Kenya and Senegal: Cooperation in action Improved cooking technologies help protect the climate 

In Kenya and Senegal, many people use open fires to do their daily cooking. These fires are fuelled by wood or other biomass. Taken together, these cooking fires emit a considerable amount of greenhouse gases and contribute to deforestation – besides producing smoke which is detrimental to people's health if they are exposed to it over a longer period.

A project funded by the Federal Ministry for Economic Cooperation and Development (BMZ), the Green Climate Fund (GCF) and the governments of Kenya and Senegal is helping to reduce climate damage and improve people's – and in particular women's – living conditions by introducing cookstoves which use improved technologies.

Around 15 per cent of the global demand for energy is currently being covered by traditional biomass such as firewood, charcoal or plant residues. Some 2.8 billion people worldwide use these biomass fuels for their daily cooking. Use of traditional biomass fuels for cooking is very common in both Kenya and Senegal. In Kenya, more than 80 per cent of the population use biomass fuels for cooking and heating; in Senegal, 58 per cent of the urban population and 86 per cent of the rural population do so.

Women producers of ceramic inserts based in the Kaolack region of Senegal.

Women producers of ceramic inserts based in the Kaolack region of Senegal.

Women producers of ceramic inserts based in the Kaolack region of Senegal.

When cooking on fires fuelled by biomass, greenhouse gases are emitted. According to the IPCC (Intergovernmental Panel on Climate Change), the use of improved cookstoves in place of open fires would reduce emissions by between 0.6 and 2.4 gigatonnes of CO2 equivalent annually.

The introduction of improved cookstoves in Kenya and Senegal could already save the equivalent of 25 megatonnes in carbon emissions  by 2030. The project, over its duration, is to lead to the equivalent of over six megatonnes of carbon dioxide being saved. Thus, changing the type of fuel used for cooking is a simple and effective way of reducing emissions in these two countries. The Nationally Determined Contributions (NDCs) for both countries acknowledge this.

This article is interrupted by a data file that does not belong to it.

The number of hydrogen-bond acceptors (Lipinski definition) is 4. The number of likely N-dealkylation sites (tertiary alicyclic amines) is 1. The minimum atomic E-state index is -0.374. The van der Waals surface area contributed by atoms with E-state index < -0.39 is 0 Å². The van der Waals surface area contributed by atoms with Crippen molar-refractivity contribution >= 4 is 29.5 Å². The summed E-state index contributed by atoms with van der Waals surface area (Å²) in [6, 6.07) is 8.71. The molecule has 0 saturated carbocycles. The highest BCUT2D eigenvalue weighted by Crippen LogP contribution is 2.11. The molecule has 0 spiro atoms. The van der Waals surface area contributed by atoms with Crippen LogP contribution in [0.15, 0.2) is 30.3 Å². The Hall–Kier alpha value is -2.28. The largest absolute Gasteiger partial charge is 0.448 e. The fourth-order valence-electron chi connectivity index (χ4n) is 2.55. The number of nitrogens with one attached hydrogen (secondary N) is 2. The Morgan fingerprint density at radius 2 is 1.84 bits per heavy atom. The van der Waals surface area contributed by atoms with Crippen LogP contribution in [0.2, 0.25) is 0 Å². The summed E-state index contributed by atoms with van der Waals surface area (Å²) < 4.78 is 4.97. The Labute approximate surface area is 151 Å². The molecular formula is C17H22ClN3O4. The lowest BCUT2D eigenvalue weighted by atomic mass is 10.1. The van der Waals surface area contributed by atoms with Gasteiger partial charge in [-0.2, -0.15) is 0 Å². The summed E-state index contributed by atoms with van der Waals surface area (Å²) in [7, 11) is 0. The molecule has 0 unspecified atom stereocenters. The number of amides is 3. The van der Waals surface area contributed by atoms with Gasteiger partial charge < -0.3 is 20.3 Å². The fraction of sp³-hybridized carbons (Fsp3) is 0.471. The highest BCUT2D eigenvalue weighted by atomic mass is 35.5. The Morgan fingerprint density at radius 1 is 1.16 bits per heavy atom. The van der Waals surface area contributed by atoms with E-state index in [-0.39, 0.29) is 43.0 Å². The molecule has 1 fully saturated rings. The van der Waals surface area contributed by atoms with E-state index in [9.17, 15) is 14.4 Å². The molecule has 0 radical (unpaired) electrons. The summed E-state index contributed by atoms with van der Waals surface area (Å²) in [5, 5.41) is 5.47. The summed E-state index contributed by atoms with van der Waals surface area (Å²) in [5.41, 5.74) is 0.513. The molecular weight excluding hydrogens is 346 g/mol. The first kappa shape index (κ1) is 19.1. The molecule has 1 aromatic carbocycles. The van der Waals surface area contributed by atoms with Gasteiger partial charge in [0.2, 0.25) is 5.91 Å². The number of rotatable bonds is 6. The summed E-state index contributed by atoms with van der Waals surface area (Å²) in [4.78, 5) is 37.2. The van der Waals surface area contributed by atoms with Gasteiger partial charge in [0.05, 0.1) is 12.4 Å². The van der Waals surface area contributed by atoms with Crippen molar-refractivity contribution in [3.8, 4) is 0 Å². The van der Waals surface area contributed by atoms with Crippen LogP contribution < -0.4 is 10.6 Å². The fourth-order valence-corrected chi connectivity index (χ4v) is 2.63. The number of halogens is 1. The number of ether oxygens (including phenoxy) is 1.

This is what the project “Promotion of Climate-Friendly Cooking: Kenya and Senegal” is all about. It is funded jointly by the Germany's Federal Ministry for Economic Cooperation (BMZ), the Green Climate Fund (GCF), the Government of Kenya and Senegal's Ministry of Petroleum and Energy and its Ministry of Environment and Sustainable Development.

The aim of the project is to boost the market for efficient cooking technologies and popularise their use, as this will help reduce national consumption of non-renewable biomass fuels  and, consequently, greenhouse gas emissions. This is to be done by stimulating demand for these new technologies and, at the same time, ensuring their availability on the offer side. In addition, producers of the new stoves will be offered training courses and machinery to help them increase production. Another important aim is to increase considerably the number of people in rural areas using climate-friendly cooking stoves. To achieve this, the project will educate potential users about the dangers of using traditional cooking fires and will demonstrate the advantages of using the improved cookstoves. This two-pronged approach is to ensure that the local market for improved cooking technologies will continue to grow for a long time. 

Ousmane Thiam, an Improved Fireplace Craftsman based in the Dakar region of Senegal

Ousmane Thiam, an improved fireplace craftsman based in the Dakar region of Senegal

Ousmane Thiam, an improved fireplace craftsman based in the Dakar region of Senegal

It is estimated that, altogether, around 11 million people in nearly two million mostly rural households will benefit directly from the project – and that nearly a third of these households are headed by women. Furthermore, the project will help reduce the likelihood of respiratory illnesses and the time spent on gathering firewood and on cooking. And an indirect impact will be that more time can be spent on income-generating activities and that children will have more time to attend school and develop as children. Improved cooking technologies thus contribute to more than just climate protection.

The BMZ is providing 1.5 billion euros out of its budget for the period from 2020 to 2023, making Germany one of the most important donors to the Green Climate Fund. On top of that, the BMZ is contributing some 12.8 million euros to projects being sponsored by the Green Climate Fund and implemented by German organisations. The impacts and synergies provided by these projects also contribute to climate change mitigation and adaptation in Germany's development cooperation partner countries. And silent partnerships of this kind also considerably enhance donor coordination and coherence in international development cooperation.